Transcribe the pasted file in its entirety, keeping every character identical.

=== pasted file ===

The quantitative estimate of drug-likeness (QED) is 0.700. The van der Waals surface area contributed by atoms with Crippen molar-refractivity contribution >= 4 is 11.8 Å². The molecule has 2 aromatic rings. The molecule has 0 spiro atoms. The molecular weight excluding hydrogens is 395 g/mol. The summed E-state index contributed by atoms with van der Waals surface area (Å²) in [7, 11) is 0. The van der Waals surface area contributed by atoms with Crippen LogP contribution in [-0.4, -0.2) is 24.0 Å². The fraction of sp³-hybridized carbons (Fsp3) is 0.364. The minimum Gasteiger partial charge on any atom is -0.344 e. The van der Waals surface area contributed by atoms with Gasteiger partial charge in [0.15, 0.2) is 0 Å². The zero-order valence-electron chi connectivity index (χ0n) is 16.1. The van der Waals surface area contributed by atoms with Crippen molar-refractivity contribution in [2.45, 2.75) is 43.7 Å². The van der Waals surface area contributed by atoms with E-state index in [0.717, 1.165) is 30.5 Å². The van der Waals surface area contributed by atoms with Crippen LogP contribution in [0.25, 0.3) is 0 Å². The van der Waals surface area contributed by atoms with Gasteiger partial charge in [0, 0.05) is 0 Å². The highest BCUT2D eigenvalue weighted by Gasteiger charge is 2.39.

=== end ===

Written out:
The quantitative estimate of drug-likeness (QED) is 0.700. The van der Waals surface area contributed by atoms with Crippen molar-refractivity contribution >= 4 is 11.8 Å². The molecule has 2 aromatic rings. The molecule has 0 spiro atoms. The molecular weight excluding hydrogens is 395 g/mol. The summed E-state index contributed by atoms with van der Waals surface area (Å²) in [7, 11) is 0. The van der Waals surface area contributed by atoms with Crippen LogP contribution in [-0.4, -0.2) is 24.0 Å². The fraction of sp³-hybridized carbons (Fsp3) is 0.364. The minimum Gasteiger partial charge on any atom is -0.344 e. The van der Waals surface area contributed by atoms with Gasteiger partial charge in [0.15, 0.2) is 0 Å². The zero-order valence-electron chi connectivity index (χ0n) is 16.1. The van der Waals surface area contributed by atoms with Crippen molar-refractivity contribution in [2.45, 2.75) is 43.7 Å². The van der Waals surface area contributed by atoms with E-state index in [0.717, 1.165) is 30.5 Å². The van der Waals surface area contributed by atoms with Crippen LogP contribution in [0.25, 0.3) is 0 Å². The van der Waals surface area contributed by atoms with Gasteiger partial charge in [0, 0.05) is 0 Å². The highest BCUT2D eigenvalue weighted by Gasteiger charge is 2.39.